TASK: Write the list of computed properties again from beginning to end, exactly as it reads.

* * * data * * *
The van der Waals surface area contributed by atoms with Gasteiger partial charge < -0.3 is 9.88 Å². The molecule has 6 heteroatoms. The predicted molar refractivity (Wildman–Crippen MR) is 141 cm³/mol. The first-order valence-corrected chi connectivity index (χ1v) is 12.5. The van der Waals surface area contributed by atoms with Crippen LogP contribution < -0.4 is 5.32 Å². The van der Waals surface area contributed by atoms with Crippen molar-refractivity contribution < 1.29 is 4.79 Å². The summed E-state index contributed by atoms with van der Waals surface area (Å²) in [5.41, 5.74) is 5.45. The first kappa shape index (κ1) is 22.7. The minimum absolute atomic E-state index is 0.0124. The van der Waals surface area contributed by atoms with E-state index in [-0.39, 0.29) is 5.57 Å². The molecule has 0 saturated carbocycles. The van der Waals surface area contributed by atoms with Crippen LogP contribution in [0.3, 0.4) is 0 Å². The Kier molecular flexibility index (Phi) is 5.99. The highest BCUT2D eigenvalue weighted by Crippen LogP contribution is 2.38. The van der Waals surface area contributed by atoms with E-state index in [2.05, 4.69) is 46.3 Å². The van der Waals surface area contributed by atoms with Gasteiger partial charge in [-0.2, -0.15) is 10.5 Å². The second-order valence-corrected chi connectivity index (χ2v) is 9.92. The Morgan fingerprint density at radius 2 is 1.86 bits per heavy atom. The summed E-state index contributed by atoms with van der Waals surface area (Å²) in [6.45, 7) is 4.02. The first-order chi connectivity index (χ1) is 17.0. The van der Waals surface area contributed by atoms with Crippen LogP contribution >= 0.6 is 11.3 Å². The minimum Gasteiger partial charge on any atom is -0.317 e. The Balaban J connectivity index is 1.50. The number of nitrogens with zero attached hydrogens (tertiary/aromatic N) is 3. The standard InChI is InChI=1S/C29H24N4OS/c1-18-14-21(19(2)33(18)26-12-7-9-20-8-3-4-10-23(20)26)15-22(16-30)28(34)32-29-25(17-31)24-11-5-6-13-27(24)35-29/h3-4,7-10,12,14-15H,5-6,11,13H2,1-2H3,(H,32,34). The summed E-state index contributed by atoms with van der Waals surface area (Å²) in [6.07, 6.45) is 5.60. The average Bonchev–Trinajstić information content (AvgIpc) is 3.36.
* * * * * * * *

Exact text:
The van der Waals surface area contributed by atoms with Gasteiger partial charge < -0.3 is 9.88 Å². The molecule has 6 heteroatoms. The predicted molar refractivity (Wildman–Crippen MR) is 141 cm³/mol. The first-order valence-corrected chi connectivity index (χ1v) is 12.5. The van der Waals surface area contributed by atoms with Crippen LogP contribution < -0.4 is 5.32 Å². The van der Waals surface area contributed by atoms with Crippen molar-refractivity contribution < 1.29 is 4.79 Å². The summed E-state index contributed by atoms with van der Waals surface area (Å²) in [5.41, 5.74) is 5.45. The first kappa shape index (κ1) is 22.7. The minimum absolute atomic E-state index is 0.0124. The van der Waals surface area contributed by atoms with E-state index in [-0.39, 0.29) is 5.57 Å². The molecule has 0 saturated carbocycles. The van der Waals surface area contributed by atoms with Crippen LogP contribution in [0.3, 0.4) is 0 Å². The Kier molecular flexibility index (Phi) is 5.99. The highest BCUT2D eigenvalue weighted by Crippen LogP contribution is 2.38. The van der Waals surface area contributed by atoms with E-state index in [2.05, 4.69) is 46.3 Å². The van der Waals surface area contributed by atoms with Gasteiger partial charge in [-0.2, -0.15) is 10.5 Å². The second-order valence-corrected chi connectivity index (χ2v) is 9.92. The Morgan fingerprint density at radius 2 is 1.86 bits per heavy atom. The summed E-state index contributed by atoms with van der Waals surface area (Å²) in [6.45, 7) is 4.02. The first-order chi connectivity index (χ1) is 17.0. The van der Waals surface area contributed by atoms with Crippen LogP contribution >= 0.6 is 11.3 Å². The minimum Gasteiger partial charge on any atom is -0.317 e. The Balaban J connectivity index is 1.50. The number of nitrogens with zero attached hydrogens (tertiary/aromatic N) is 3. The standard InChI is InChI=1S/C29H24N4OS/c1-18-14-21(19(2)33(18)26-12-7-9-20-8-3-4-10-23(20)26)15-22(16-30)28(34)32-29-25(17-31)24-11-5-6-13-27(24)35-29/h3-4,7-10,12,14-15H,5-6,11,13H2,1-2H3,(H,32,34). The summed E-state index contributed by atoms with van der Waals surface area (Å²) in [6.07, 6.45) is 5.60. The average Bonchev–Trinajstić information content (AvgIpc) is 3.36.